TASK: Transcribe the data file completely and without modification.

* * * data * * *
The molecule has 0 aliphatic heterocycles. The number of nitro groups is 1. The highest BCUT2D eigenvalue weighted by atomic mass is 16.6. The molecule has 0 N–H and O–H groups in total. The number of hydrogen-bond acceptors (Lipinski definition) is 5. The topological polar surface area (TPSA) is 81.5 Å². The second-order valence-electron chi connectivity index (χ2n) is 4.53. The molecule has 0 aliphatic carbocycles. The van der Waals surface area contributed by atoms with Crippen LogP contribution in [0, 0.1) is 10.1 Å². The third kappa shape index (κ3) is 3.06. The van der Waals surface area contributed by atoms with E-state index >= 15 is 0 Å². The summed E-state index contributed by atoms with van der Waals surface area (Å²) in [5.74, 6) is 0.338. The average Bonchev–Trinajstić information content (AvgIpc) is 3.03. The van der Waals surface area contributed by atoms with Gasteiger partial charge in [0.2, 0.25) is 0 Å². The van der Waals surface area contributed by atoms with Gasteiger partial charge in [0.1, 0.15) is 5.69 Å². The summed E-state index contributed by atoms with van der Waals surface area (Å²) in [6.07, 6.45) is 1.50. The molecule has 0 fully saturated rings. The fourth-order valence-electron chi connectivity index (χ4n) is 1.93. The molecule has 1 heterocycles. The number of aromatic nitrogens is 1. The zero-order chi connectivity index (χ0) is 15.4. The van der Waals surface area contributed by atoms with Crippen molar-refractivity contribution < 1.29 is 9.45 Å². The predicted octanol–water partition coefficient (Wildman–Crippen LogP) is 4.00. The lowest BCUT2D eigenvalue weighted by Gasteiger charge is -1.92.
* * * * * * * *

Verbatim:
The molecule has 0 aliphatic heterocycles. The number of nitro groups is 1. The highest BCUT2D eigenvalue weighted by atomic mass is 16.6. The molecule has 0 N–H and O–H groups in total. The number of hydrogen-bond acceptors (Lipinski definition) is 5. The topological polar surface area (TPSA) is 81.5 Å². The second-order valence-electron chi connectivity index (χ2n) is 4.53. The molecule has 0 aliphatic carbocycles. The van der Waals surface area contributed by atoms with Crippen LogP contribution in [0, 0.1) is 10.1 Å². The third kappa shape index (κ3) is 3.06. The van der Waals surface area contributed by atoms with E-state index >= 15 is 0 Å². The summed E-state index contributed by atoms with van der Waals surface area (Å²) in [5.74, 6) is 0.338. The average Bonchev–Trinajstić information content (AvgIpc) is 3.03. The van der Waals surface area contributed by atoms with Gasteiger partial charge in [0.2, 0.25) is 0 Å². The van der Waals surface area contributed by atoms with Gasteiger partial charge in [0.1, 0.15) is 5.69 Å². The summed E-state index contributed by atoms with van der Waals surface area (Å²) in [6.07, 6.45) is 1.50. The molecule has 0 fully saturated rings. The fourth-order valence-electron chi connectivity index (χ4n) is 1.93. The molecule has 1 heterocycles. The number of aromatic nitrogens is 1. The zero-order chi connectivity index (χ0) is 15.4. The van der Waals surface area contributed by atoms with Crippen molar-refractivity contribution < 1.29 is 9.45 Å². The predicted octanol–water partition coefficient (Wildman–Crippen LogP) is 4.00. The lowest BCUT2D eigenvalue weighted by Gasteiger charge is -1.92.